PARIS – “It was a bloodbath,” Julien Pearce says.
The radio reporter was at the Bataclan, a theater and concert hall in Paris’ 11th district Friday night, listening to an American rock band perform, when gunmen stormed the venue.
“People yelled, screamed,” Pearce told CNN’s Wolf Blitzer Friday on “The Situation Room.”
“It lasted for 10 minutes. Ten horrific minutes where everybody was on the floor covering their head,” he said.
The hostage situation is over and two of the attackers have been killed, according to Paris Deputy Mayor Patrick Klugman and the French police union.
As many as 100 people were killed in the attack, according to Agence France Presse.
After police entered the Bataclan, detonations and gunfire could be heard from outside the concert hall, according to a CNN producer at the scene.
Authorities were able to bring out at least 100 hostages, some of whom appeared to be wounded.
On the Facebook page of the band, Eagles Of Death Metal, a post said it’s unclear where the band and crew are and how they’re doing.
The theater has a capacity of 1,500, Cyril Vanier, a reporter with France 24, told CNN.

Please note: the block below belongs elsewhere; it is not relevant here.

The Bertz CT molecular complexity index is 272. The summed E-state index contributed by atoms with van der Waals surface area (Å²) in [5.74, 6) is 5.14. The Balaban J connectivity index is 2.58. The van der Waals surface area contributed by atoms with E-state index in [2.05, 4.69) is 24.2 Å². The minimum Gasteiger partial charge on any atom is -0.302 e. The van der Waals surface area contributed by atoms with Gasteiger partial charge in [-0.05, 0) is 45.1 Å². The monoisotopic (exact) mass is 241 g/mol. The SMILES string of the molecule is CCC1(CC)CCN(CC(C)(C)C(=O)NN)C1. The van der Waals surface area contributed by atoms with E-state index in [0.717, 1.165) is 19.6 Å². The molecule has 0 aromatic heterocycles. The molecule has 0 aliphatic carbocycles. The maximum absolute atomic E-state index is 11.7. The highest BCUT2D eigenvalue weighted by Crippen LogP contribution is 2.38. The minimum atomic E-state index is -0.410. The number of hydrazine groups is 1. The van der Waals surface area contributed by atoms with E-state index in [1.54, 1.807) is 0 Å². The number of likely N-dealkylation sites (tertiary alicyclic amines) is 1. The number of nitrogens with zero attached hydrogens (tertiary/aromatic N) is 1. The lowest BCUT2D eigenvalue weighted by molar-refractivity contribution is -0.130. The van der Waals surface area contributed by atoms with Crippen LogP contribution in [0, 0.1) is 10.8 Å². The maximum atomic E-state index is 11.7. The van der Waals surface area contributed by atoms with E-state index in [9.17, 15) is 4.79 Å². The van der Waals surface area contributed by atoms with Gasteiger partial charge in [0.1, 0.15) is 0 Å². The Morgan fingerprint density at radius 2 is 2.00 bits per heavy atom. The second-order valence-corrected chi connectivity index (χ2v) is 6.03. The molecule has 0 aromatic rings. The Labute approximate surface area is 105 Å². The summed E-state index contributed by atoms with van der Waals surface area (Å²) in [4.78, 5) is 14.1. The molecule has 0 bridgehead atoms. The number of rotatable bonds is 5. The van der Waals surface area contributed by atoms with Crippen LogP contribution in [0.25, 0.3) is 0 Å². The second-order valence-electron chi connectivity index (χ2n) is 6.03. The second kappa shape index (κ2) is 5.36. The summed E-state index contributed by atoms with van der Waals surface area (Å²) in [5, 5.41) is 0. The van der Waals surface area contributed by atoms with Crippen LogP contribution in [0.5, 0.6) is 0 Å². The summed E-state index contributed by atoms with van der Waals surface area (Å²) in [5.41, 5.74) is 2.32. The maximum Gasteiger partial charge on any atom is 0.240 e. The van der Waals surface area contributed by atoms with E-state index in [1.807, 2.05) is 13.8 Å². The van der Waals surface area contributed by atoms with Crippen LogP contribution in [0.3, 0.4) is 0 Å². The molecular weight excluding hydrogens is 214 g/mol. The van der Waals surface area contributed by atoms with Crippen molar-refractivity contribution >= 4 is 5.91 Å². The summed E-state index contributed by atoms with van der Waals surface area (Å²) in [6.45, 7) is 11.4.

‘A random guy holding a Kalashnikov’
Pearce saw two people he called terrorists enter the theater, “very calm, very determined” and firing “randomly.”
They wore black clothing but no masks. He saw the face of one shooter, who was very young — a maximum of 25 years old.
“He was like a random guy holding a Kalashnikov. That’s all.”
Pearce said the gunmen managed to reload their weapons three or four times.
“They didn’t shout anything,” he said. “They were shooting people on the floor.”
He said he was near the top of the stage during the incident.
While the gunmen were reloading, Pearce managed to find an exit. He climbed on top of the stage and went for it.
He made it to the street, where 20-25 people lay splayed across the road — many dead or injured very badly.
Pearce said he ran 200 meters with an injured teenage girl to catch a taxi, and told the cabbie to get her to the hospital.
When he spoke with CNN, Pearce said he still had friends inside. He was communicating with them by text message; they were hiding.
“This is terrible,” he said, his voice cracking. “It was horrible.”